President Zak describes herself as caring, a learner, and futuristic, as she is always looking towards what we can do in the future and looks towards what’s coming next. As a learner, she strives to be better. She doesn’t want merely to identify areas for improvement but to figure out how to be part of that change and make it effective. Her career and walk of life are a reflection of these traits.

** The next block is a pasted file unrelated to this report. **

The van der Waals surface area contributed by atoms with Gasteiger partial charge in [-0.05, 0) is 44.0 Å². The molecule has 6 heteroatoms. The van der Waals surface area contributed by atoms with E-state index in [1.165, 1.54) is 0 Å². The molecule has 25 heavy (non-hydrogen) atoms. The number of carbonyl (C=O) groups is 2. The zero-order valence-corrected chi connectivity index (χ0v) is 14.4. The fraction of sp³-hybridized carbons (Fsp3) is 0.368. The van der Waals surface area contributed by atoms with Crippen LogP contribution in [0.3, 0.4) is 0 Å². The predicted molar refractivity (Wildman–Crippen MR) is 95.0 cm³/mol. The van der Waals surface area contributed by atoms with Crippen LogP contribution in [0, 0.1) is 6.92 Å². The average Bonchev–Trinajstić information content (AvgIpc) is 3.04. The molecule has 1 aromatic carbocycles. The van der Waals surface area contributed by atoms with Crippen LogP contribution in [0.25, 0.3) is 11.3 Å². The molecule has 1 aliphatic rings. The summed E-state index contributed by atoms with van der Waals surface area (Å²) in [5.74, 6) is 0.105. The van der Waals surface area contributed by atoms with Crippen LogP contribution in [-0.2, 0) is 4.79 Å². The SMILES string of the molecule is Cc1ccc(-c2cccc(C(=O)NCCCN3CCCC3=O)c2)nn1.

Frequently, Zak faced discrimination in her law career because she was a woman. She stated that people would look around for a male partner instead of going to her, and would assume that she might be dating a partner. During this time, there were not many women in law or women partners in law yet she did not let these adversities inhibit her career trajectory. In 2010, Zak was appointed by President Obama and confirmed by the U.S. Senate to serve as the director of the U.S. Trade and Development Agency. USTDA is an independent federal agency that advances economic development and U.S. commercial interests in developing and middle-income countries. She first joined the agency in 2000, and prior to her appointment as director, she served as general counsel, deputy director, and acting director under the Bush and Obama administrations. Zak’s accomplishments during her time at USTDA are many: she led the development of the Aviation Cooperation Programs in China, India, and Brazil; the Energy Cooperation Programs in China and India; and the Smart Cities Initiative in India. She also created the worldwide Global Procurement Initiative. She testified before Congress on behalf of the Agency’s programs, served as principal in bilateral dialogues along with the Secretaries of State, Treasury, Commerce, and Agriculture. Furthermore, she accompanied President Obama on foreign trips, met with heads of state and other senior government officials and business leaders around the world, and regularly served as a keynote speaker at domestic and international events. Even today, Zak continues to demonstrate strength. In the summer of 2020, she experienced an arduous Covid-19 contraction, saying “I was on a respirator and really not aware of what was happening so I woke up to everything a week later. But all during that time, my husband was near, by himself, not knowing what was going to happen, not being able to talk to me, not being able to see me, so I really feel for him and all of those who waited during that period.” Zak even needed a feeding tube but since then has gradually recovered and continues to work hard despite any difficulties.